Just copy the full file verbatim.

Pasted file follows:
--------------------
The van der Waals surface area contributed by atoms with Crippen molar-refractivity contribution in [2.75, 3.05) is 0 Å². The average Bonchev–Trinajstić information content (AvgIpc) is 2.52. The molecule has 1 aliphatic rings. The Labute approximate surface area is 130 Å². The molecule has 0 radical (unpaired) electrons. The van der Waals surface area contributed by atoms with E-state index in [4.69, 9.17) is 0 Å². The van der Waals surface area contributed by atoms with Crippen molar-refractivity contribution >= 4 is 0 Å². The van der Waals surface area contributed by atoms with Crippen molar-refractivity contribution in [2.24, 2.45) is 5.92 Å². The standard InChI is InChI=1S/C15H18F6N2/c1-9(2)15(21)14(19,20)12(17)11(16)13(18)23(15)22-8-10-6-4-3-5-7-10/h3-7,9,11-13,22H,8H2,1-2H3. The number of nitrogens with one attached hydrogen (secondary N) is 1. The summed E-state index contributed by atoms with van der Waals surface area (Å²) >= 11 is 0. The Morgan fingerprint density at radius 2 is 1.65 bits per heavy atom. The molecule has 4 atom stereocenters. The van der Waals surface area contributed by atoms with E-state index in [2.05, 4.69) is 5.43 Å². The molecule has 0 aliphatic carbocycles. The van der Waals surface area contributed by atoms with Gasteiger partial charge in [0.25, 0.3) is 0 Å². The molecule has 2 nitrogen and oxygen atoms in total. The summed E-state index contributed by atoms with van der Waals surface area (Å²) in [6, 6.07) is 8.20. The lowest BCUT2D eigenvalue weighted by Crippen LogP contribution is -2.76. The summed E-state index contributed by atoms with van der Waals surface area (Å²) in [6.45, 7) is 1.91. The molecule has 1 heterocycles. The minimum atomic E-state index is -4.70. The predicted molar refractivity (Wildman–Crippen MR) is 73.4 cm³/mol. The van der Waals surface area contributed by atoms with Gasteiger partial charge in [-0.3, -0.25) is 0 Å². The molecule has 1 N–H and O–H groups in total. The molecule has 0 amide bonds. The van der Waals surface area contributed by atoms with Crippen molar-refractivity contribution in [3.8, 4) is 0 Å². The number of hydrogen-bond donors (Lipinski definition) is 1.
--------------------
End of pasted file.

The van der Waals surface area contributed by atoms with Crippen molar-refractivity contribution in [2.75, 3.05) is 0 Å². The average Bonchev–Trinajstić information content (AvgIpc) is 2.52. The molecule has 1 aliphatic rings. The Labute approximate surface area is 130 Å². The molecule has 0 radical (unpaired) electrons. The van der Waals surface area contributed by atoms with E-state index in [4.69, 9.17) is 0 Å². The van der Waals surface area contributed by atoms with Crippen molar-refractivity contribution >= 4 is 0 Å². The van der Waals surface area contributed by atoms with Crippen molar-refractivity contribution in [2.24, 2.45) is 5.92 Å². The standard InChI is InChI=1S/C15H18F6N2/c1-9(2)15(21)14(19,20)12(17)11(16)13(18)23(15)22-8-10-6-4-3-5-7-10/h3-7,9,11-13,22H,8H2,1-2H3. The number of nitrogens with one attached hydrogen (secondary N) is 1. The summed E-state index contributed by atoms with van der Waals surface area (Å²) >= 11 is 0. The Morgan fingerprint density at radius 2 is 1.65 bits per heavy atom. The molecule has 4 atom stereocenters. The van der Waals surface area contributed by atoms with E-state index in [2.05, 4.69) is 5.43 Å². The molecule has 0 aliphatic carbocycles. The van der Waals surface area contributed by atoms with Gasteiger partial charge in [0.25, 0.3) is 0 Å². The molecule has 2 nitrogen and oxygen atoms in total. The summed E-state index contributed by atoms with van der Waals surface area (Å²) in [6, 6.07) is 8.20. The lowest BCUT2D eigenvalue weighted by Crippen LogP contribution is -2.76. The summed E-state index contributed by atoms with van der Waals surface area (Å²) in [6.45, 7) is 1.91. The molecule has 1 heterocycles. The minimum atomic E-state index is -4.70. The predicted molar refractivity (Wildman–Crippen MR) is 73.4 cm³/mol. The van der Waals surface area contributed by atoms with Gasteiger partial charge in [-0.3, -0.25) is 0 Å². The molecule has 1 N–H and O–H groups in total. The molecule has 0 amide bonds. The van der Waals surface area contributed by atoms with Crippen molar-refractivity contribution in [3.8, 4) is 0 Å². The number of hydrogen-bond donors (Lipinski definition) is 1.